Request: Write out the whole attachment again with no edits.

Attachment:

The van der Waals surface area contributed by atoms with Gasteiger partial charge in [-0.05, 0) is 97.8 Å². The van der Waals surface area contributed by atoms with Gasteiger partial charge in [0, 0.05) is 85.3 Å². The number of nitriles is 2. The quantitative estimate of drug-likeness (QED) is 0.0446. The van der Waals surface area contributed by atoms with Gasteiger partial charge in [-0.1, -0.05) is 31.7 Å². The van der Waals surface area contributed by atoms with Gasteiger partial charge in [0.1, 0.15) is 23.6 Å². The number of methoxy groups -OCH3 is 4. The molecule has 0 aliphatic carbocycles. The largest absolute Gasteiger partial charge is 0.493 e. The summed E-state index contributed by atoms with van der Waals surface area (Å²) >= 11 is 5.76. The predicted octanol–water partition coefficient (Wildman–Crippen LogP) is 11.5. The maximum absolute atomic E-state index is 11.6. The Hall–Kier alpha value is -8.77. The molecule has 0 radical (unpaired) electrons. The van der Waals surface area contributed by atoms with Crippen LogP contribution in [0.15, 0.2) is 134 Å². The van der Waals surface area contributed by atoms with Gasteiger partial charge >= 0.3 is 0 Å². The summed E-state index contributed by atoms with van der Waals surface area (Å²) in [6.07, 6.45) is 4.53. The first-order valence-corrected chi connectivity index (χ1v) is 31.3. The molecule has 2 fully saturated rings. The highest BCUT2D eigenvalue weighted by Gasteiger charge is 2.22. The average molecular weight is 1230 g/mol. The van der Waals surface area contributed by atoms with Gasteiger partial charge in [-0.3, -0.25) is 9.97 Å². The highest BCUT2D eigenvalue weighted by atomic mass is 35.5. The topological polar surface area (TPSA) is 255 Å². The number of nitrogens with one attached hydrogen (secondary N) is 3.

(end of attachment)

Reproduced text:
The van der Waals surface area contributed by atoms with Gasteiger partial charge in [-0.05, 0) is 97.8 Å². The van der Waals surface area contributed by atoms with Gasteiger partial charge in [0, 0.05) is 85.3 Å². The number of nitriles is 2. The quantitative estimate of drug-likeness (QED) is 0.0446. The van der Waals surface area contributed by atoms with Gasteiger partial charge in [-0.1, -0.05) is 31.7 Å². The van der Waals surface area contributed by atoms with Gasteiger partial charge in [0.1, 0.15) is 23.6 Å². The number of methoxy groups -OCH3 is 4. The molecule has 0 aliphatic carbocycles. The largest absolute Gasteiger partial charge is 0.493 e. The summed E-state index contributed by atoms with van der Waals surface area (Å²) >= 11 is 5.76. The predicted octanol–water partition coefficient (Wildman–Crippen LogP) is 11.5. The maximum absolute atomic E-state index is 11.6. The Hall–Kier alpha value is -8.77. The molecule has 0 radical (unpaired) electrons. The van der Waals surface area contributed by atoms with Crippen LogP contribution in [0.15, 0.2) is 134 Å². The van der Waals surface area contributed by atoms with Gasteiger partial charge >= 0.3 is 0 Å². The summed E-state index contributed by atoms with van der Waals surface area (Å²) in [6.07, 6.45) is 4.53. The first-order valence-corrected chi connectivity index (χ1v) is 31.3. The molecule has 2 fully saturated rings. The highest BCUT2D eigenvalue weighted by Gasteiger charge is 2.22. The average molecular weight is 1230 g/mol. The van der Waals surface area contributed by atoms with Gasteiger partial charge in [-0.3, -0.25) is 9.97 Å². The highest BCUT2D eigenvalue weighted by atomic mass is 35.5. The topological polar surface area (TPSA) is 255 Å². The number of nitrogens with one attached hydrogen (secondary N) is 3.